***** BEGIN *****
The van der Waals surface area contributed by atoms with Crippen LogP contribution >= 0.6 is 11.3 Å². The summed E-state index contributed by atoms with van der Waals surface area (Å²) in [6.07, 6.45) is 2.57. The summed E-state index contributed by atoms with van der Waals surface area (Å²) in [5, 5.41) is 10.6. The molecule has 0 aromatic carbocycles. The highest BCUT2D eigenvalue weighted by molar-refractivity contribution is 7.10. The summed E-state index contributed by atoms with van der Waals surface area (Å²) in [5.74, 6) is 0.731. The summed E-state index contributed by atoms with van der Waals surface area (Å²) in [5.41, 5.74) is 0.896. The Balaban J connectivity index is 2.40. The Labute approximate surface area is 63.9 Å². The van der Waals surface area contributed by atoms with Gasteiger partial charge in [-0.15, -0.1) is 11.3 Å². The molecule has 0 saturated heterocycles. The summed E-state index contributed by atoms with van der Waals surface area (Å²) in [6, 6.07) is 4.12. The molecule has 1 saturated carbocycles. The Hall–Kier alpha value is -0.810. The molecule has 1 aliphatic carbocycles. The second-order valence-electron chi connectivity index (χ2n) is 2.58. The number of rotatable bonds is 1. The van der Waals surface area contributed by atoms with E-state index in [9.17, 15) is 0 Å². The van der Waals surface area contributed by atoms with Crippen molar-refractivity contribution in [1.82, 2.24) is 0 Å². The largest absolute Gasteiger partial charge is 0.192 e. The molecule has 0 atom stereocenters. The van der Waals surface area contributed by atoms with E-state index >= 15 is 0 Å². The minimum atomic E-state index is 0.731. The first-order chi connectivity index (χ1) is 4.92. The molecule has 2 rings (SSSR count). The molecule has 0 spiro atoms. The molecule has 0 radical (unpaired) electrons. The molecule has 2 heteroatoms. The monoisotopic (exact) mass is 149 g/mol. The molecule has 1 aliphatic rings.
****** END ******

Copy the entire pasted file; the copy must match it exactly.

The van der Waals surface area contributed by atoms with Crippen LogP contribution >= 0.6 is 11.3 Å². The summed E-state index contributed by atoms with van der Waals surface area (Å²) in [6.07, 6.45) is 2.57. The summed E-state index contributed by atoms with van der Waals surface area (Å²) in [5, 5.41) is 10.6. The molecule has 0 aromatic carbocycles. The highest BCUT2D eigenvalue weighted by molar-refractivity contribution is 7.10. The summed E-state index contributed by atoms with van der Waals surface area (Å²) in [5.74, 6) is 0.731. The summed E-state index contributed by atoms with van der Waals surface area (Å²) in [5.41, 5.74) is 0.896. The Balaban J connectivity index is 2.40. The Labute approximate surface area is 63.9 Å². The van der Waals surface area contributed by atoms with Gasteiger partial charge in [-0.15, -0.1) is 11.3 Å². The molecule has 0 saturated heterocycles. The summed E-state index contributed by atoms with van der Waals surface area (Å²) in [6, 6.07) is 4.12. The molecule has 1 saturated carbocycles. The Hall–Kier alpha value is -0.810. The molecule has 1 aliphatic carbocycles. The second-order valence-electron chi connectivity index (χ2n) is 2.58. The number of rotatable bonds is 1. The van der Waals surface area contributed by atoms with E-state index in [9.17, 15) is 0 Å². The van der Waals surface area contributed by atoms with Crippen molar-refractivity contribution in [1.82, 2.24) is 0 Å². The largest absolute Gasteiger partial charge is 0.192 e. The molecule has 0 atom stereocenters. The van der Waals surface area contributed by atoms with E-state index >= 15 is 0 Å². The minimum atomic E-state index is 0.731. The first-order chi connectivity index (χ1) is 4.92. The molecule has 2 rings (SSSR count). The molecule has 0 spiro atoms. The molecule has 0 radical (unpaired) electrons. The molecule has 2 heteroatoms. The monoisotopic (exact) mass is 149 g/mol. The molecule has 1 aliphatic rings.